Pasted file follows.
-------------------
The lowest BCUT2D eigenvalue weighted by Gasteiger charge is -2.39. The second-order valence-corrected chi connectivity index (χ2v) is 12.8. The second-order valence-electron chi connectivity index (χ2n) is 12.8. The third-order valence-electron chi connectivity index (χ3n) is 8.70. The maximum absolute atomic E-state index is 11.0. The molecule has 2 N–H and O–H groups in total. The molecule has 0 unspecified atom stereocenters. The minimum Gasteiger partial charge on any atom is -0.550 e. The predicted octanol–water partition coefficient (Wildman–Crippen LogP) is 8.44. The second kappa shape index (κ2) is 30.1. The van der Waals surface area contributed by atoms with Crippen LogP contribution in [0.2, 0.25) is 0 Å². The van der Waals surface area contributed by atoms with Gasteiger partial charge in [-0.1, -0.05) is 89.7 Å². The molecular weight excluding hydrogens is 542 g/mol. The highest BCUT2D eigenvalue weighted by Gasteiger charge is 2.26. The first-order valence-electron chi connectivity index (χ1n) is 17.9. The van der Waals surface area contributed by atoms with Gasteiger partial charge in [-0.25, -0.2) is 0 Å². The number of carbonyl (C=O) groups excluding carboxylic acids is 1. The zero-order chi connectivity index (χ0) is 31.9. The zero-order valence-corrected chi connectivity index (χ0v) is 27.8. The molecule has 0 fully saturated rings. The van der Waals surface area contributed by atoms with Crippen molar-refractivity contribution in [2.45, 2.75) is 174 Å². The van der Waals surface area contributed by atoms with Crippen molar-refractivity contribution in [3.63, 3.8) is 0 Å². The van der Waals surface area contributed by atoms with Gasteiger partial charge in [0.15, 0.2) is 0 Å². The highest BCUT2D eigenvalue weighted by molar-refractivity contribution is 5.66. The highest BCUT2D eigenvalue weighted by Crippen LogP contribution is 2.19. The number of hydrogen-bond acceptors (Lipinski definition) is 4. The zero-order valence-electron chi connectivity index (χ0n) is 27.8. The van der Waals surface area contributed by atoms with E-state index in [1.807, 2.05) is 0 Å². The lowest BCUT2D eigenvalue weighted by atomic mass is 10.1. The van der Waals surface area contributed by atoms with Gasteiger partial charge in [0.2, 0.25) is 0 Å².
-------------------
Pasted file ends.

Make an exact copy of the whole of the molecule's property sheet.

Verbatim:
The lowest BCUT2D eigenvalue weighted by Gasteiger charge is -2.39. The second-order valence-corrected chi connectivity index (χ2v) is 12.8. The second-order valence-electron chi connectivity index (χ2n) is 12.8. The third-order valence-electron chi connectivity index (χ3n) is 8.70. The maximum absolute atomic E-state index is 11.0. The molecule has 2 N–H and O–H groups in total. The molecule has 0 unspecified atom stereocenters. The minimum Gasteiger partial charge on any atom is -0.550 e. The predicted octanol–water partition coefficient (Wildman–Crippen LogP) is 8.44. The second kappa shape index (κ2) is 30.1. The van der Waals surface area contributed by atoms with Crippen LogP contribution in [0.2, 0.25) is 0 Å². The van der Waals surface area contributed by atoms with Gasteiger partial charge in [-0.1, -0.05) is 89.7 Å². The molecular weight excluding hydrogens is 542 g/mol. The highest BCUT2D eigenvalue weighted by Gasteiger charge is 2.26. The first-order valence-electron chi connectivity index (χ1n) is 17.9. The van der Waals surface area contributed by atoms with Gasteiger partial charge in [-0.25, -0.2) is 0 Å². The number of carbonyl (C=O) groups excluding carboxylic acids is 1. The zero-order chi connectivity index (χ0) is 31.9. The zero-order valence-corrected chi connectivity index (χ0v) is 27.8. The molecule has 0 fully saturated rings. The van der Waals surface area contributed by atoms with Crippen molar-refractivity contribution in [2.45, 2.75) is 174 Å². The van der Waals surface area contributed by atoms with Crippen molar-refractivity contribution in [3.63, 3.8) is 0 Å². The van der Waals surface area contributed by atoms with Gasteiger partial charge in [0.15, 0.2) is 0 Å². The highest BCUT2D eigenvalue weighted by molar-refractivity contribution is 5.66. The highest BCUT2D eigenvalue weighted by Crippen LogP contribution is 2.19. The number of hydrogen-bond acceptors (Lipinski definition) is 4. The zero-order valence-electron chi connectivity index (χ0n) is 27.8. The van der Waals surface area contributed by atoms with E-state index in [1.807, 2.05) is 0 Å². The lowest BCUT2D eigenvalue weighted by atomic mass is 10.1. The van der Waals surface area contributed by atoms with Gasteiger partial charge in [0.2, 0.25) is 0 Å².